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Demand to keep tin price on a tear — report

In its latest industry report, market analyst Fitch Solutions revised up its average tin price forecast for 2021 and 2022 from $28,000/tonne and $26,000/tonne previously to $30,500/tonne and $32,500/tonne, respectively, to account for the surge in prices to record highs in the year-to-date

In October, tin prices reached a record high of $38,215/tonne in a build up that started in March 2020 at the beginning of the pandemic.

Since 2020 prices have been on a strong uptrend, due to severe supply tightness resulting from covid-19 lockdowns, especially in Malaysia and Indonesia, major tin producers accounting for a combined 30% of global refined tin production in 2020, Fitch notes, that has yet to match up with demand despite easing slowly.

The slow pace at which global tin supply has recovered from the covid-19 pandemic has been significantly outpaced by the rapid recovery in demand, especially as tin is used in electronics through solders in semiconductors, a sector that saw a massive spike in demand during the pandemic due to the increased sales of medical as well as home equipment and personal devices.

The resulting reduction of global refined tin stockpiles has continued to force prices higher in the year-to-date, and left the market significantly exposed to price increases during China’s power crunch, Fitch says.

With tin solder being a major part of photovoltaic cells, that are the main components that make up a solar panel, demand for tin during China’s power crunch also sky-rocketed.

Fitch expects the tin market’s fundamentals to ease slightly going into 2022, driven by supply increases.

While China’s tin output in September 2021 declined by 4.7% month-on-month as a result of power rationing and environmental inspections, October production rose by 12.5% m-o-m due to an easing of China’s power crunch. At the same time, as of October, 80% of Malaysia Smelting Corporation Berhad’s (MSC) production was back online following covid-19 lockdowns in Malaysia earlier in 2021.

MSC is also expecting to commission its new and modern Pulau Indah smelting plant in early 2022, which will replace the aging inefficient smelter in Butterworth in Penang.

The new Pulau Indah plant, with a capacity 50% greater than that of Butterworth, is equipped with cutting-edge smelting technology of top submerged lance furnaces that saves costs by 30%, Fitch reports, adding that this will enable significant improvement in reaction and production rates as opposed to the aging reverberatory furnace in the Butterworth plant.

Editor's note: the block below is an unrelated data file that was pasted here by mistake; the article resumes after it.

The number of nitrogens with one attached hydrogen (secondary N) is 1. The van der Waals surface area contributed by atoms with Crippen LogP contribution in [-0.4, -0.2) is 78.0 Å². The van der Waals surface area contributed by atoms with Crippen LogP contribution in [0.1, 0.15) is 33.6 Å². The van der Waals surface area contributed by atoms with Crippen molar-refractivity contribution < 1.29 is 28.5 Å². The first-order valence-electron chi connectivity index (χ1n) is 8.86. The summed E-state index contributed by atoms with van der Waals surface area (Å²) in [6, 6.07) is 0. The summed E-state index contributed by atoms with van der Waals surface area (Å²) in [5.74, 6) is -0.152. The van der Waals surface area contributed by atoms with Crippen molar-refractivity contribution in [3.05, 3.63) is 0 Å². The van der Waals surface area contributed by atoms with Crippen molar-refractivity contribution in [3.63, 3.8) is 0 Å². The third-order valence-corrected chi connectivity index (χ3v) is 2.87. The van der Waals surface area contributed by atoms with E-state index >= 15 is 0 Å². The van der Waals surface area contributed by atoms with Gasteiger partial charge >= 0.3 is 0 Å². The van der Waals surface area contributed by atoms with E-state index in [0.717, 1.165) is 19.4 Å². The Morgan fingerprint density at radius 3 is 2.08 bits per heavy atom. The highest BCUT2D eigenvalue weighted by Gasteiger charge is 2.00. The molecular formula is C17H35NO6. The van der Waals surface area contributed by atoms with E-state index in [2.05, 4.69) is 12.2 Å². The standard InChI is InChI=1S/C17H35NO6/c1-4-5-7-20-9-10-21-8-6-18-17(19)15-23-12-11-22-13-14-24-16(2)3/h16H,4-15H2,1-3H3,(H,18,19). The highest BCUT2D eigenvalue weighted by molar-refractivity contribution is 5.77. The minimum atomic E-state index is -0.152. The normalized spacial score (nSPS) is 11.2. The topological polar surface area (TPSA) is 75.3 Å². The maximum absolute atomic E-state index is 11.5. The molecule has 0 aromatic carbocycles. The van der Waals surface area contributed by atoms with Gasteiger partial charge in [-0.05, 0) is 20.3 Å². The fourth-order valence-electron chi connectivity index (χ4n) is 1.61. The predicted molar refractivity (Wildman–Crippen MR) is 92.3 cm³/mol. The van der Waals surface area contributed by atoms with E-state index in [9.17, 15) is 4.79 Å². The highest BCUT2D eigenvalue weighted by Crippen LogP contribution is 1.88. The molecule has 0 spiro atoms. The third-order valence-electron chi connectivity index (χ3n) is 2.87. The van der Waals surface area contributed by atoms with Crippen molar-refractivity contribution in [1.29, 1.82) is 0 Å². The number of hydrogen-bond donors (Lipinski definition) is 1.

In Indonesia, PT Timah maintains its guidance for 2021 output at 30,000 tonnes, after a 57% year-on-year decline in production in H121 due to lockdowns. However, Fitch expects the company will eventually reverse the significant production cuts made in 2020 by 2022, encouraged by high tin prices.

On the demand side, Fitch says, record-high prices for refined tin will start to result in rationing of demand by electronics manufacturers as they struggle to pass on higher input costs to end users.

Longer-term look

Fitch expects tin prices to remain on a firm uptrend in the coming decade. While prices will ease slightly from spot levels in 2022, Fitch forecasts they will still remain historically elevated, and edge higher to reach $35,500/tonne by 2030. In perspective, this is nearly double when compared to the 2016-2020 average of $18,729/tonne.

The analyst expects tin demand to continue outstripping supply, pushing the market into deficit by 2026. On the supply side, a thin pipeline of tin mining projects will tighten the tin concentrate market, leading to increased competition among smelters and constrained ore feed for refined output growth, Fitch says.

On the demand side, the global use of tin will increase rapidly through the metal’s use in electronics (especially as electric vehicles increasingly contain greater amounts of electronics in their body) and solar panels (in photovoltaic cells), cementing tin’s status as a commodity of the future. Ultimately, this will allow the market to tighten and return to a production balance deficit by 2026 that will only grow deeper over the years.

Market tightness should begin to ease by the end of 2021 and this should start to stabilise prices, Fitch says, but there will be no collapse as demand will continue to be robust and increasingly outstrip supply.

(Read the full report here)

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